Last Updated on June 7, 2016
Hal Varian is the chief economist at Google and gave a talk to Electronic Support Group at EECS Department at the University of California at Berkeley in November 2013. The talk was titled Machine Learning and Econometrics and was really focused on what lessons the machine learning can take away from the field of Econometrics.
Hal started out by summarizing a recent paper of his titled “Big Data: New Tricks for Econometrics” (PDF) which comments on what the econometrics community can learn from the machine learning community, namely:
- Train-test-validate to avoid overfitting
- Cross validation
- Nonlinear estimation (trees, forests, SVMs, neural nets, etc)
- Bootstrap, bagging, boosting
- Variable selection (lasso and friends)
- Model averaging
- Computational Bayesian methods (MCMC)
- Tools for manipulating big data (SQL, NoSQL databases)
- Textual analysis (not discussed)
He continued by talking about non-i.i.d data such as time series data and panel data. This is data where cross validation typically does not perform well. He suggests decomposing data trend + seasonal components and look at deviations from expected behavior. An example is given of Google Correlate showing that auto dealer sales data best correlates with searches for indian restaurants (madness!).
The focus on the talk is causal inference, a big subject in econometrics. He covers:
- Counterfactuals: What would have happened to the treated if they weren’t treated? Would they look like the control on average? Read more about counterfactuals within empirical testing.
- Confounding Variables: Unobserved variables that correlates with both x and y (the other stuff). Commonly an issue when human choice is involved. Read more about confounding variables.
- Natural Experiments: May or may not be randomized. An example is the draft lottery. Read more about natural experiments.
- Regression Discontinuity: Cut-off or threshold above or below the treatment is applied. You can compare cases close to the (arbitrary) threshold to estimate the average treatment effect when randomization is not possible. Tune the threshold once you can model the causal relationship and play what-if’s (don’t leave randomization to chance). Read more on regression discontinuity design (RDD).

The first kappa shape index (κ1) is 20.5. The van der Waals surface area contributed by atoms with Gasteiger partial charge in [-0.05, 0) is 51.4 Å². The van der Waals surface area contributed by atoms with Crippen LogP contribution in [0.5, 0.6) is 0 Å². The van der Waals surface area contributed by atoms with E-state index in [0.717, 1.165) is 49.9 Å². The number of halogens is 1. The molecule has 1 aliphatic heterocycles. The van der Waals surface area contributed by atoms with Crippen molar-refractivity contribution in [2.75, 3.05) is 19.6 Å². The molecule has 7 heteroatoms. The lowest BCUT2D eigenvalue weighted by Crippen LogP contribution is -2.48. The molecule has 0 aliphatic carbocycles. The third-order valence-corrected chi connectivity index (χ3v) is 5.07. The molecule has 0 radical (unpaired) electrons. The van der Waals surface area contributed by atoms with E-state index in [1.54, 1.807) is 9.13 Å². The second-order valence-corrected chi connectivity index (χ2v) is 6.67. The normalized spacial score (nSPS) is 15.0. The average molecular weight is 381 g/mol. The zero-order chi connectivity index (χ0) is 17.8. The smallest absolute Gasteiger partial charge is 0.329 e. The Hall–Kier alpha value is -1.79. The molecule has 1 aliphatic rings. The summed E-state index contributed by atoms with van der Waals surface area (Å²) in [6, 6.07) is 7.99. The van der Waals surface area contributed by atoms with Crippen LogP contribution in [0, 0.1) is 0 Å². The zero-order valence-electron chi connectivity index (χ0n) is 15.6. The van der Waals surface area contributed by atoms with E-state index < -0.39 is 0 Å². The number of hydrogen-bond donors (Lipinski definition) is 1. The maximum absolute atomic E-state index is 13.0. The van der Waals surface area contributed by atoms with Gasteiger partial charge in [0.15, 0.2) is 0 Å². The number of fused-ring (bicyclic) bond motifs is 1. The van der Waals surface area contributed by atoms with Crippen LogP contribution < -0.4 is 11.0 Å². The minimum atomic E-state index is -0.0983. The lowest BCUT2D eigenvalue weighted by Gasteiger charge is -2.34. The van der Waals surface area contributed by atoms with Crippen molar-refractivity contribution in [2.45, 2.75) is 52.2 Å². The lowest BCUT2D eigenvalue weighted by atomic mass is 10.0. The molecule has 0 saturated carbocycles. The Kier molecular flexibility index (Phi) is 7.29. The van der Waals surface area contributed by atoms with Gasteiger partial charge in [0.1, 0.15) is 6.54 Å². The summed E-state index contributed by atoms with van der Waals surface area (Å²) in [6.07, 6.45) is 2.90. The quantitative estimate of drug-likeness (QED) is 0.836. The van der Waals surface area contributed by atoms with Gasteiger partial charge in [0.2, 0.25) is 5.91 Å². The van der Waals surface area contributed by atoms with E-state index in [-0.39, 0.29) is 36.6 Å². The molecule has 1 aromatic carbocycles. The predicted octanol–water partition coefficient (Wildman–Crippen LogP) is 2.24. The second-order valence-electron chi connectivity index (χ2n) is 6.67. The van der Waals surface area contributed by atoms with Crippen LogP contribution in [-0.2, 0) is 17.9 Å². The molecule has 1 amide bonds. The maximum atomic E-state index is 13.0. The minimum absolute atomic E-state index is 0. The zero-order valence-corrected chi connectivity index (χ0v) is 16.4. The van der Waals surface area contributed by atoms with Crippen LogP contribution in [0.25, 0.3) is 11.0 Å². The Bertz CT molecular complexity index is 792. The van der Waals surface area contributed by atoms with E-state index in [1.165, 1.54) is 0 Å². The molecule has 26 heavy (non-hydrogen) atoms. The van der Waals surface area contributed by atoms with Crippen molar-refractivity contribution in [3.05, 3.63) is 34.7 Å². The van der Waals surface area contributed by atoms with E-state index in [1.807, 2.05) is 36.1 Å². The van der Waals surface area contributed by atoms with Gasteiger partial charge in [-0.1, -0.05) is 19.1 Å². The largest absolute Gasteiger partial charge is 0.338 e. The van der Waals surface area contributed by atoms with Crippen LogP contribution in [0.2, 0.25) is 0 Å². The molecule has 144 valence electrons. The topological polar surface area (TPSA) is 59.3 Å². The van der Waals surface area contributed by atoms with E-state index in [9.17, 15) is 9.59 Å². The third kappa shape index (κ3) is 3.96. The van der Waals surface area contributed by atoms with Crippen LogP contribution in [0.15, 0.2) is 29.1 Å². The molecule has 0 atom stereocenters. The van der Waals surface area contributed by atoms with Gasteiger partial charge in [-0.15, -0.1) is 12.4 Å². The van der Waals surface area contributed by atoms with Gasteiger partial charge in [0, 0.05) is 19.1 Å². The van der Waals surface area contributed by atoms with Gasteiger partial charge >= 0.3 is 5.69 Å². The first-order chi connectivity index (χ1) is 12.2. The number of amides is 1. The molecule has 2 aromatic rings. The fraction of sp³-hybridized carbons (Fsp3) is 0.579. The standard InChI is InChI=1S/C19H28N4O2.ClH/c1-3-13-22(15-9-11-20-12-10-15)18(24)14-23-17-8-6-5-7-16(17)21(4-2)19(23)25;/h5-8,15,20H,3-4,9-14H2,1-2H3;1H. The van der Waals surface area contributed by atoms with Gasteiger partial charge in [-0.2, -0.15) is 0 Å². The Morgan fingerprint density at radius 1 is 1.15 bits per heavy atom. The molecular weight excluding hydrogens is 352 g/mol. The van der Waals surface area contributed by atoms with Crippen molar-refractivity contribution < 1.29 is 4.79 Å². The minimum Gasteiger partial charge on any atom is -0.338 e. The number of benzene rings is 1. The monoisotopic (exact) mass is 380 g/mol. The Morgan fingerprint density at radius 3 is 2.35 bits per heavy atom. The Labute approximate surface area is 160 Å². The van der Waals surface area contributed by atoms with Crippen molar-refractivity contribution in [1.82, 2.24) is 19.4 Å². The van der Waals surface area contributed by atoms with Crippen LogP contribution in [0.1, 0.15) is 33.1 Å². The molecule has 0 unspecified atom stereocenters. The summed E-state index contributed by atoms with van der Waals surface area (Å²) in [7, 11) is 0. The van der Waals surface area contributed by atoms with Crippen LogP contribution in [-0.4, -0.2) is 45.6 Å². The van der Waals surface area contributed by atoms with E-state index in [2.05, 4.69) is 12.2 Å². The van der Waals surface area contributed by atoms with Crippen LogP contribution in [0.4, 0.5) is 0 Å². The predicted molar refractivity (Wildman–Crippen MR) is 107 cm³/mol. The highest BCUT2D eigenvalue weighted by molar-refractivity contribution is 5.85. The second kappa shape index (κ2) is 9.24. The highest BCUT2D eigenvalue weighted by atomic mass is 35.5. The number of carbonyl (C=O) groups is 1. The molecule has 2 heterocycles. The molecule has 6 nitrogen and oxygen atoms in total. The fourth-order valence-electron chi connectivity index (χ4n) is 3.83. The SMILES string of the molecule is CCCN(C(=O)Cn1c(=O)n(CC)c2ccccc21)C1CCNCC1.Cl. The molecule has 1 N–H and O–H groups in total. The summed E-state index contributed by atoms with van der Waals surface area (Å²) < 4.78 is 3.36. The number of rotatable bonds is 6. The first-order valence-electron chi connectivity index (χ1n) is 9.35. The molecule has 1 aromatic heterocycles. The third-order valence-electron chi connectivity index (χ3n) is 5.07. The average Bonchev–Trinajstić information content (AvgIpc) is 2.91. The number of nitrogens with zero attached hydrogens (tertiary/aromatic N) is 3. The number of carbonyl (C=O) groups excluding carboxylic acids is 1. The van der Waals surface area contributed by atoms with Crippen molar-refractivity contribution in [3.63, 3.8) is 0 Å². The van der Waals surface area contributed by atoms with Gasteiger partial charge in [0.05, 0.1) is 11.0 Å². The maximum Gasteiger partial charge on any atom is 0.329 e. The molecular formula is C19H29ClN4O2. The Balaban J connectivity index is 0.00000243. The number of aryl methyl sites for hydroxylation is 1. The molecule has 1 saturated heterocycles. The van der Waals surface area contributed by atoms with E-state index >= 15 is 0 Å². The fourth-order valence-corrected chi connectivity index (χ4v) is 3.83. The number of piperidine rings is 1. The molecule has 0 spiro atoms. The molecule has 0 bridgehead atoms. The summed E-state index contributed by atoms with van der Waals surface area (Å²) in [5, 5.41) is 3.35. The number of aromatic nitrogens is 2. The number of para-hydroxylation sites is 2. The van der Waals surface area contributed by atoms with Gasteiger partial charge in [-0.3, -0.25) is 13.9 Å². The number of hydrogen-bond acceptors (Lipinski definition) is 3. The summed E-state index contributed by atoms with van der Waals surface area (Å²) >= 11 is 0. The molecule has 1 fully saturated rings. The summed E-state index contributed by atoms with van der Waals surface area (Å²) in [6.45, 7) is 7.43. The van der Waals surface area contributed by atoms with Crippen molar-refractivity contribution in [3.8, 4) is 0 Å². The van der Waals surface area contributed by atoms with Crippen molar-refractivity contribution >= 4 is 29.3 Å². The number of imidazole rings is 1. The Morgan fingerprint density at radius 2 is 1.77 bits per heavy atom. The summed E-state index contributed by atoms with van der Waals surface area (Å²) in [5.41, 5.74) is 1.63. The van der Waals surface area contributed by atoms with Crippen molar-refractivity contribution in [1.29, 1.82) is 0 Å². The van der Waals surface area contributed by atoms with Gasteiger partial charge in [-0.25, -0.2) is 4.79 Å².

- Difference in Differences (DiD): It’s not enough to look at before and after of the treatment, you need to adjust the treated by the control. The treatment may not be randomly assigned. Read more about difference in differences.
- Instrumental Variables: Variation in X that is independent of error. Something that changes X (correlates with X) but does not change the error. Provides a control lever. Randomization is an instrumental variable. Read more about instrumental variables.
He summarized the lessons for the machine learning community from econometrics as follows:
- Observational data (usually) can’t determine causality, no matter how big it is (big data is not enough)
- Causal inference is what you want for policy
- Treatment-control with random assignment is the gold standard
- Sometimes you can find natural experiments, discontinuities, etc.
- Prediction is critical to causal inference for both selection issue and counterfactual
- Very interesting research in systems for continual testing
Hal finished with two book recommendations:
The talk was also given to the Stanford University Department of Electrical Engineering in 2014 titled What Machine Learning Can Learn from Econometrics and Vice Versa. You can see the PDF slides from this second talk, it’s pretty much the same.
About Jason Brownlee
Jason Brownlee, PhD is a machine learning specialist who teaches developers how to get results with modern machine learning methods via hands-on tutorials.